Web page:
LemonDuck cryptomining botnet previously targeted Microsoft Exchange servers. Now it is targeting the world’s leading containerization platform, Docker.
According to the latest research from cybersecurity experts at CrowdStrike, the infamous LemonDuck crypto mining botnet targets the Docker platform on Linux systems to mine for cryptocurrency.
In this currently active campaign, the botnet is taking extensive new measures to avoid detection, such as leveraging proxy pools for hiding its wallet addresses and attempts to disable the Alibaba cloud monitoring service.
The Docker platform is used for running containers in the cloud. According to CrowdStrike researchers, the LemonDuck botnet exploits the misconfiguration in Docker that leads to API exposure and facilitates deploying exploit kits and malware.
In his analysis, Manoj Ahuje with CrowdStrike stated that cloud and container ecosystems heavily rely on Linux, which draws the attention of botnet operators such as LemonDuck, targeting Docker.
Details of the Attack
LemonDuck targets the Docker platform by running a malicious container on the exposed Docker APY through a customer Docker Entrypoint instruction. This is used for configuring how the container would run to download an image file. This file has been disguised as a Bash script. It then sets up a Linux cronjob in the container, which downloads another disguised Bash file.
The second Bash file is the payload identified as “a.asp.” It was discovered during the research that the domain that downloads the image file was linked with LemonDuck and was running multiple campaigns targeting Windows and Linux platforms. The payload kills active processes, network connections, and indicators of compromise (IOC) file paths, which are associated with competing cryptomining groups.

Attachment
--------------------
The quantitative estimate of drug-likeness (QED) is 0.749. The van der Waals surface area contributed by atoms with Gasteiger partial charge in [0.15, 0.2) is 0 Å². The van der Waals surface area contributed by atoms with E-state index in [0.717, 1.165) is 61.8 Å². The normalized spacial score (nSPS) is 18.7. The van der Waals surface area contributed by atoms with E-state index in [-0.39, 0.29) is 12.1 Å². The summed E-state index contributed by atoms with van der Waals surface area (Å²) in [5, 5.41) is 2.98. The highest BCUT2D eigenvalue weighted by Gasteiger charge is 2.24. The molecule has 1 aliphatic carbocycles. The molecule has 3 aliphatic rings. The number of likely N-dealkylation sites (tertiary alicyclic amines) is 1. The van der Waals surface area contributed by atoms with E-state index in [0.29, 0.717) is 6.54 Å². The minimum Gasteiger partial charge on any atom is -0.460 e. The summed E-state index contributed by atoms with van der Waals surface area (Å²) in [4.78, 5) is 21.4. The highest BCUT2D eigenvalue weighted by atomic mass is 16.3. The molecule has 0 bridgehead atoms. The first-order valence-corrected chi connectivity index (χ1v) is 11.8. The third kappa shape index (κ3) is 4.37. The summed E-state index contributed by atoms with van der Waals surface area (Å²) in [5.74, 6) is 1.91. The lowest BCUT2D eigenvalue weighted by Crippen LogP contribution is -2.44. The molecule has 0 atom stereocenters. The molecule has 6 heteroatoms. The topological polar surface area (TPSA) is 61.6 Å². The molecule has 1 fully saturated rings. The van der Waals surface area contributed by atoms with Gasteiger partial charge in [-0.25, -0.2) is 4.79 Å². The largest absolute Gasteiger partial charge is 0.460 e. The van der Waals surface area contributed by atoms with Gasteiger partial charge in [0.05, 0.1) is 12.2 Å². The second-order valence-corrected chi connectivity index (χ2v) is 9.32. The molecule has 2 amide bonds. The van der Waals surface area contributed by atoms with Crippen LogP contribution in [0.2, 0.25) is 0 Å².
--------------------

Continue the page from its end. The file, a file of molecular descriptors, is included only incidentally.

Ahuje further explained that instead of conducting mass scanning of the public IP ranges for exploitable attack surfaces, the botnet attempts to move laterally by looking for SSH keys on the filesystem. That’s why this campaign wasn’t easily detected as other mining campaigns did by other groups.
“Once SSH keys are found, the attacker uses those to log in to the servers and run the malicious scripts as discussed earlier. As you can see in this attack, LemonDuck utilized some part of its vast C2 operation to target Linux and Docker in addition to its Windows campaigns.”
Lastly, the file downloads and executes XMRig to mine for cryptocurrency, while XMRig’s configuration file shows how attackers use a cryptomining proxy tool to hide the crypto wallet addresses.
LemonDuck is cryptocurrency mining malware used in a botnet structure and exploits older vulnerabilities for infiltrating cloud systems/servers such as the Microsoft Exchange ProxyLogon bug, BlueKeep, and EternalBlue.
The botnet has been active since the end of December 2018 and is touted as one of the most complex mining botnets. Its final payload is a variant of Monero crypto mining software XMRig.
Microsoft security team concluded in 2021 that LemonDuck operators are selective regarding the timings of attacks and trigger an attack when patching for a widespread vulnerability is underway.